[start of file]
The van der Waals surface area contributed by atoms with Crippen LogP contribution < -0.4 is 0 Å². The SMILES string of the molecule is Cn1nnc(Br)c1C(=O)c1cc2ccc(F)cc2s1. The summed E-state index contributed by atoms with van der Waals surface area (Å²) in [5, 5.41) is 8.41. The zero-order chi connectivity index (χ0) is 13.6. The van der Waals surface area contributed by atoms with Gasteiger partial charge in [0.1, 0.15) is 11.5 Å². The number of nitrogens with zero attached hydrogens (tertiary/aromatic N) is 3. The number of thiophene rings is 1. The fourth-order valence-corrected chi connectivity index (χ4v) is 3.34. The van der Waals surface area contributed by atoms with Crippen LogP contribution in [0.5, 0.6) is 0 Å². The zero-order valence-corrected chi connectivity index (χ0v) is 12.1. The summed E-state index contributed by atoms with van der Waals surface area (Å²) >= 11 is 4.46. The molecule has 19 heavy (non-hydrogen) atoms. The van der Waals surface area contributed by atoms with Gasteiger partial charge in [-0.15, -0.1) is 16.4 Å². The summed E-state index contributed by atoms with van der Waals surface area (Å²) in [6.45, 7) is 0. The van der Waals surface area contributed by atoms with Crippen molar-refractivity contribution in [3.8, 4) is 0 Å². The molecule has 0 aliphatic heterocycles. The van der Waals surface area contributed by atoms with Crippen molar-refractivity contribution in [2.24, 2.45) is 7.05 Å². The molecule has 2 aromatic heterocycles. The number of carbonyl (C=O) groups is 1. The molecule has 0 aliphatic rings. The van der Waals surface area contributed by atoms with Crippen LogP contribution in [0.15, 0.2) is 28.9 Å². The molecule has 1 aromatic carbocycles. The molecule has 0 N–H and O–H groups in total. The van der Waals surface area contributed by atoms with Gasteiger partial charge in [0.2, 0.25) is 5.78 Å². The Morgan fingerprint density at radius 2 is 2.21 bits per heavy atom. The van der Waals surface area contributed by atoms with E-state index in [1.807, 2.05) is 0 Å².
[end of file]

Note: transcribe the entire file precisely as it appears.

The van der Waals surface area contributed by atoms with Crippen LogP contribution < -0.4 is 0 Å². The SMILES string of the molecule is Cn1nnc(Br)c1C(=O)c1cc2ccc(F)cc2s1. The summed E-state index contributed by atoms with van der Waals surface area (Å²) in [5, 5.41) is 8.41. The zero-order chi connectivity index (χ0) is 13.6. The van der Waals surface area contributed by atoms with Gasteiger partial charge in [0.1, 0.15) is 11.5 Å². The number of nitrogens with zero attached hydrogens (tertiary/aromatic N) is 3. The number of thiophene rings is 1. The fourth-order valence-corrected chi connectivity index (χ4v) is 3.34. The van der Waals surface area contributed by atoms with Crippen LogP contribution in [0.5, 0.6) is 0 Å². The zero-order valence-corrected chi connectivity index (χ0v) is 12.1. The summed E-state index contributed by atoms with van der Waals surface area (Å²) >= 11 is 4.46. The molecule has 19 heavy (non-hydrogen) atoms. The van der Waals surface area contributed by atoms with Gasteiger partial charge in [-0.15, -0.1) is 16.4 Å². The summed E-state index contributed by atoms with van der Waals surface area (Å²) in [6.45, 7) is 0. The van der Waals surface area contributed by atoms with Crippen molar-refractivity contribution in [3.8, 4) is 0 Å². The molecule has 0 aliphatic heterocycles. The van der Waals surface area contributed by atoms with Crippen molar-refractivity contribution in [2.24, 2.45) is 7.05 Å². The molecule has 2 aromatic heterocycles. The number of carbonyl (C=O) groups is 1. The molecule has 0 aliphatic rings. The van der Waals surface area contributed by atoms with Crippen LogP contribution in [0.15, 0.2) is 28.9 Å². The molecule has 1 aromatic carbocycles. The molecule has 0 N–H and O–H groups in total. The van der Waals surface area contributed by atoms with Gasteiger partial charge in [0.2, 0.25) is 5.78 Å². The Morgan fingerprint density at radius 2 is 2.21 bits per heavy atom. The van der Waals surface area contributed by atoms with E-state index in [1.807, 2.05) is 0 Å².